How Is Medical Support Handled in Texas?
We are often asked if health insurance is included in child support in Texas. While the courts may order one parent to make health insurance or medical payments, it is not included in the basic child support calculation. Under Texas Family Code § 154.064, medical and dental support is considered an additional amount on top of the amount already calculated for child support.
Furthermore, according to § 154.182, the courts will issue an order for medical support to one of the child’s parents (the obligor), and that they will “give priority to health insurance coverage available through the employment of one of the parties if the coverage is available at a reasonable cost.” Other options for providing medical support to a child can include paying the other parent for the cost of health insurance coverage or paying cash support if the child receives Medicaid. For uninsured medical expenses, both parents are generally ordered to split the cost 50/50.
Typically, the parent ordered to pay child support will be the one also ordered to pay for the child’s health insurance (referred to as medical support). In Texas, this is most commonly the non-custodial parent.
What Happens When a Parent Refuses or Stop Paying Required Medical Support?
Just as a parent must adhere to their basic child-support order, they must also adhere to any orders to pay medical or dental support. When they refuse to do so or cancel a child’s health coverage, they can be held legally accountable. This is done through the enforcement process. If your child’s other parent has stopped paying for your child’s health insurance or they have canceled your child’s health insurance policy, you should reach out to an attorney right away for help.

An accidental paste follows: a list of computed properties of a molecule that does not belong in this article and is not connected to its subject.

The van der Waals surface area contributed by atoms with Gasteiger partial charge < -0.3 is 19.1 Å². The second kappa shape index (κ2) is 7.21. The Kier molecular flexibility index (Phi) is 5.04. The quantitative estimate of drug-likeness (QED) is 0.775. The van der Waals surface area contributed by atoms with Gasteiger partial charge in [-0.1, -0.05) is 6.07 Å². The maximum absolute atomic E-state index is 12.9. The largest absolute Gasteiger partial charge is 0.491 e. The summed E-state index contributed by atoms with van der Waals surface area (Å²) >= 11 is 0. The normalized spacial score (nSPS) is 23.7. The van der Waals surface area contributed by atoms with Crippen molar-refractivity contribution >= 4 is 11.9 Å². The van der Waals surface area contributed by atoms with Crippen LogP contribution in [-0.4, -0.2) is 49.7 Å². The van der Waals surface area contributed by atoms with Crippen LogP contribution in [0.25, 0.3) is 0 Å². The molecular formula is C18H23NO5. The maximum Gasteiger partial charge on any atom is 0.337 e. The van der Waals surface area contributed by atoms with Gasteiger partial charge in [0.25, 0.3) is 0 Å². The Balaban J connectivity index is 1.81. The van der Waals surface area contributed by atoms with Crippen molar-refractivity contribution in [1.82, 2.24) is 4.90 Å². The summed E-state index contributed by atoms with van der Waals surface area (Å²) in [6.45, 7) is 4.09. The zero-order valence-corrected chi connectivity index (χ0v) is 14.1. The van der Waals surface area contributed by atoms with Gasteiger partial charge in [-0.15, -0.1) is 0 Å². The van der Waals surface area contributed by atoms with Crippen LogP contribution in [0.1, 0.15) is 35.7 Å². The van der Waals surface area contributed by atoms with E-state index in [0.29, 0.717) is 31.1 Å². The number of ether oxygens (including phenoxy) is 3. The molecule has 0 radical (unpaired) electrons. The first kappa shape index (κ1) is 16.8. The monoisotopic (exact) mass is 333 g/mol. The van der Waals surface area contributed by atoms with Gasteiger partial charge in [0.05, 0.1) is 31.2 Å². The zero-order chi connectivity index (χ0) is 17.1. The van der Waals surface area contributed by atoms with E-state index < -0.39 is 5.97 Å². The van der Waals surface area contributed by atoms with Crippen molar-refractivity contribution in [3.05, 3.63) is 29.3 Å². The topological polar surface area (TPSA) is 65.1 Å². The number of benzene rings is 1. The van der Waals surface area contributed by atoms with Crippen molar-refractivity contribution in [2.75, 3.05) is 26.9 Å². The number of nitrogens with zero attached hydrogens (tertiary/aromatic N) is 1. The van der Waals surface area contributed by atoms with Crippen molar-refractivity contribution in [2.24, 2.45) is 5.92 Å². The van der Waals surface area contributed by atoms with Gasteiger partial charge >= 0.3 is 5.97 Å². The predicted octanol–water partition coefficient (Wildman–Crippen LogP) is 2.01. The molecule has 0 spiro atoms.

Keep reading to learn how enforcement works.
Enforcement of Medical Support in Texas
In Texas, family court order enforcement may be handled by a private attorney or the Office of the Attorney General. When a parent fails to make their court-ordered child support payments, including required medical support payments, several different actions may be taken to enforce the order.
Common enforcement methods include:
- License suspensions
- Passport denials
- Credit Bureau reporting
There is also the option to hold the parent failing to make payments in civil or criminal contempt. When someone is held in civil contempt, they will be assessed a fine for each missed payment and/or a specific number of days that must be served. Meanwhile, criminal contempt cases result in the offending party receiving a jail sentence until they comply with the court order and pay the unpaid child support in full or pay a certain amount of owed support assessed by the courts.
How to Seek Enforcement
If your child’s other parent is refusing to pay court-ordered medical support, you should reach out to our law firm right away. Hunt Law Firm knows how difficult these cases can be, and we have helped countless people in similar situations. We help our clients identify all of their legal options, including both enforcement actions and modification requests, and help them determine the best path for their situation. We are prepared to help you, too.
To schedule an appointment with one of our attorneys, contact us online or by phone.